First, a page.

Grounded Moves and Other Setups
While Kicks, Flips, and Twists compose the predominant performance categories in tricking, Ground Moves are commonly employed as a stylistic aspect. Though the discipline of break dancing includes a heavier focus on ground moves, there are many working to expand their use in tricking. Summarized into sub-categories below are a collection of ground moves and other setups frequently used in tricking. Each represents a plethora of possible techniques for building momentum or adding an element of creativity to a tricking pass, and more are in development all the time.
Power moves from break dancing are designed to sustain circular momentum. Any part of the body including the hands, head, shoulder, or back can be used to make contact with the floor in order to build and maintain momentum at an angle. While moves like windmills, flares, air flares, and more are a focus in breaking, they are generally showcased in the middle of tricking combos or used as a bridge to the next part of the pass.
Among the most common movements used as setups are adapted from walking; upright setups include any method of staying on the feet to build momentum. Setups like J-step, pivot, wind up (commonly used for Btwist,) loser (lost ground for axe webster) and others differ from other subcategories, in that they are not actual skills on their own.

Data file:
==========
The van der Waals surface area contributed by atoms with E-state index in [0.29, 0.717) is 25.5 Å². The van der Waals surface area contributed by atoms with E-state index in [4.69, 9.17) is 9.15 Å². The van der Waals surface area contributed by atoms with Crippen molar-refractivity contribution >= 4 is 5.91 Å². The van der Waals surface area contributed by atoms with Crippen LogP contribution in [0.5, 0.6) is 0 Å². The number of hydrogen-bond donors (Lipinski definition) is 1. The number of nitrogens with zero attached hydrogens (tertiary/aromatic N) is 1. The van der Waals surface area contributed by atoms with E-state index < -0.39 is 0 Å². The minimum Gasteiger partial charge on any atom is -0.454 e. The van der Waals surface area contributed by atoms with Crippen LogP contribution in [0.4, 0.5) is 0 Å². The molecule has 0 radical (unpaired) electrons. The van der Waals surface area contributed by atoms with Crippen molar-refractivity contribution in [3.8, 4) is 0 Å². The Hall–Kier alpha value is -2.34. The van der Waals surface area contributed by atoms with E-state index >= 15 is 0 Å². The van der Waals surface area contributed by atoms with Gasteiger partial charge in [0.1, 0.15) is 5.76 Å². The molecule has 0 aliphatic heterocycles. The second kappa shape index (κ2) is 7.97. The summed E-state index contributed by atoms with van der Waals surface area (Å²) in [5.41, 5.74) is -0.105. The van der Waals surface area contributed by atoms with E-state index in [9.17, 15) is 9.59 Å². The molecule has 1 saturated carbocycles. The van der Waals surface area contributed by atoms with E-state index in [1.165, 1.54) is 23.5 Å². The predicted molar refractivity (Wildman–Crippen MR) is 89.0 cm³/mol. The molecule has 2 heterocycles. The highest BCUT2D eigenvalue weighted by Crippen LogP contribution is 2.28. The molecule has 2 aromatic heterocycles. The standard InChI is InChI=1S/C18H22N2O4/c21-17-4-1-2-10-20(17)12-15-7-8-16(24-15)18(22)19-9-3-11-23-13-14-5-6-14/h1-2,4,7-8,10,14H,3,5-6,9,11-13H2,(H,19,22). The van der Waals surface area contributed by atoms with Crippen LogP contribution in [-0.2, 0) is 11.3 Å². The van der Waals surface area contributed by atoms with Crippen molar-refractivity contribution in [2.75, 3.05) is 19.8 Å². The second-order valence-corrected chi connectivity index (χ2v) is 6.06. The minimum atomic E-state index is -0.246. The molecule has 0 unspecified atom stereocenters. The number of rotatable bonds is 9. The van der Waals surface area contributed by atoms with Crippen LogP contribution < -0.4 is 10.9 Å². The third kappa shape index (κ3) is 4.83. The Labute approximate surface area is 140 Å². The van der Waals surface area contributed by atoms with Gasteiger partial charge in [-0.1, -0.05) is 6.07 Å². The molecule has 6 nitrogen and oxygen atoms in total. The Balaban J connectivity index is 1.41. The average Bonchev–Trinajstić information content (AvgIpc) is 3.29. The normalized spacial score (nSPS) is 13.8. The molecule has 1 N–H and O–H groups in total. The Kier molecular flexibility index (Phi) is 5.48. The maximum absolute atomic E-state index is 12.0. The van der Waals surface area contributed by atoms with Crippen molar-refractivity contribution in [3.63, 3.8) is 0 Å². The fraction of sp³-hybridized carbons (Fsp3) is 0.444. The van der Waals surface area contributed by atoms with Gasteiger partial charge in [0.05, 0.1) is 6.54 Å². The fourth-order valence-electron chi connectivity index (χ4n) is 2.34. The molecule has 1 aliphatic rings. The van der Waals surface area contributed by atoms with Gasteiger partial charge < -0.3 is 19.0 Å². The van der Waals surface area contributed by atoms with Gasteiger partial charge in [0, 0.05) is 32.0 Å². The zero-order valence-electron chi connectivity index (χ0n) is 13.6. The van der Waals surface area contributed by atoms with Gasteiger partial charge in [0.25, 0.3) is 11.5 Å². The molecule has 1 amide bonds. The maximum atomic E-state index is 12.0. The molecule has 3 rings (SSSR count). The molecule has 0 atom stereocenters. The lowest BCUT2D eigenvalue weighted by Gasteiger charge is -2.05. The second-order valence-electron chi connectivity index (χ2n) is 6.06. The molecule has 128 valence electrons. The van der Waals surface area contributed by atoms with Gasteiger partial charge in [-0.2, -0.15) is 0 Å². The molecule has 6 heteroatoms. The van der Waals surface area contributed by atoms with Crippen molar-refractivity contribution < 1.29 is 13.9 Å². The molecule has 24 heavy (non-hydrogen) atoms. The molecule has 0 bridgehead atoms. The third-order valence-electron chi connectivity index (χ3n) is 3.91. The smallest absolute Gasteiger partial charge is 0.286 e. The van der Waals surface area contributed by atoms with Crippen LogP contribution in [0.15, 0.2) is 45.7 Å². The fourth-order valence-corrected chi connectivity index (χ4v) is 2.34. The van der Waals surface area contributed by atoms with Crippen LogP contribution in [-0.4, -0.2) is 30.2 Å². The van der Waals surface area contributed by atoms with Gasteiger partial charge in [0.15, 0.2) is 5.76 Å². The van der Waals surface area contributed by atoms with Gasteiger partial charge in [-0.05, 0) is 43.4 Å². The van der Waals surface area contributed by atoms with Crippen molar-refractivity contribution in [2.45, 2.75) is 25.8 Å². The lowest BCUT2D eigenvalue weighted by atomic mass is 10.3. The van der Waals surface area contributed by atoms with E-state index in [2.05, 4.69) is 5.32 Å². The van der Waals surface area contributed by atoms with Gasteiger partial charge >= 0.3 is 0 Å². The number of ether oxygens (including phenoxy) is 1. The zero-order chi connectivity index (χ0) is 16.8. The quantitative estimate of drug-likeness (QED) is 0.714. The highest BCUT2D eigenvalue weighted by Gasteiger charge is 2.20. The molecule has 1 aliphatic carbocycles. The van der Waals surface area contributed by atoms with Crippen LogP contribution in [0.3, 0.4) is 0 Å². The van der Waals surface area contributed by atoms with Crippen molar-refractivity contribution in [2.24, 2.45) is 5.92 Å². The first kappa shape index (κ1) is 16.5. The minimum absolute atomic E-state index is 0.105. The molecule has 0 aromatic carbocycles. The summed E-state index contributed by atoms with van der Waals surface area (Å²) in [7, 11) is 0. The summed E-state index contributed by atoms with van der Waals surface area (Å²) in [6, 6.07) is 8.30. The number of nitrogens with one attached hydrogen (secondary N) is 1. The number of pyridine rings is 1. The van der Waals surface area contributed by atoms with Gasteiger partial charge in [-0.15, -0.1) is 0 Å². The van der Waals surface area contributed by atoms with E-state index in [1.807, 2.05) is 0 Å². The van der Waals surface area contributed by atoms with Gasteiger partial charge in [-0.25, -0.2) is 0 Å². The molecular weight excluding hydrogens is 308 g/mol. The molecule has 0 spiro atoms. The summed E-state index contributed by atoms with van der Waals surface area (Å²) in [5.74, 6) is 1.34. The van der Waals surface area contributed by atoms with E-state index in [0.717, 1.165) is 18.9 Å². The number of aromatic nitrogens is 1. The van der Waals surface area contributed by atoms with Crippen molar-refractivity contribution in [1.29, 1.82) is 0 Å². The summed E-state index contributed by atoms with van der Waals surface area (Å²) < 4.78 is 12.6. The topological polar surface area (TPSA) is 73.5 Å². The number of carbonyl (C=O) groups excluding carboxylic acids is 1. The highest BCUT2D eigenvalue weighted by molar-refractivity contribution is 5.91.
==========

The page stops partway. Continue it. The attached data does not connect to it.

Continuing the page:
Handsprings & Touch-downs
Any Invert skill can be adjusted to use the hands before the landing to become a Handspring or Touch-down (TD.) This type of movement lends itself well to building momentum, but can sometimes be the focus of a pass. Twisting can be split up on either end of connecting hands to the ground (which can include one or both hands), creating almost unlimited options for hand spring techniques.
Creative Groundwork is defined by any movement which is not specifically designed for efficiency (and is not already in one of the other sub categories.) This is a stylistic amalgam that includes dive rolls, sweep connections, knee-takeoffs, and whatever else trickers can come up with.
Ground Move / Setup
There's no telling what the future of tricking holds in store, particularly when it comes to the grounded tricks category. Ground-based acrobatics continue to have a strong presence as a focus in breaking, and as the two disciplines have drawn upon one another for inspiration it's likely that we will inherit many more of these moves in the years to come. In the mean time interested trickers are encouraged to educate themselves on the movements commonly found in breaking, by exploring the culture and community of practitioners known as bboys.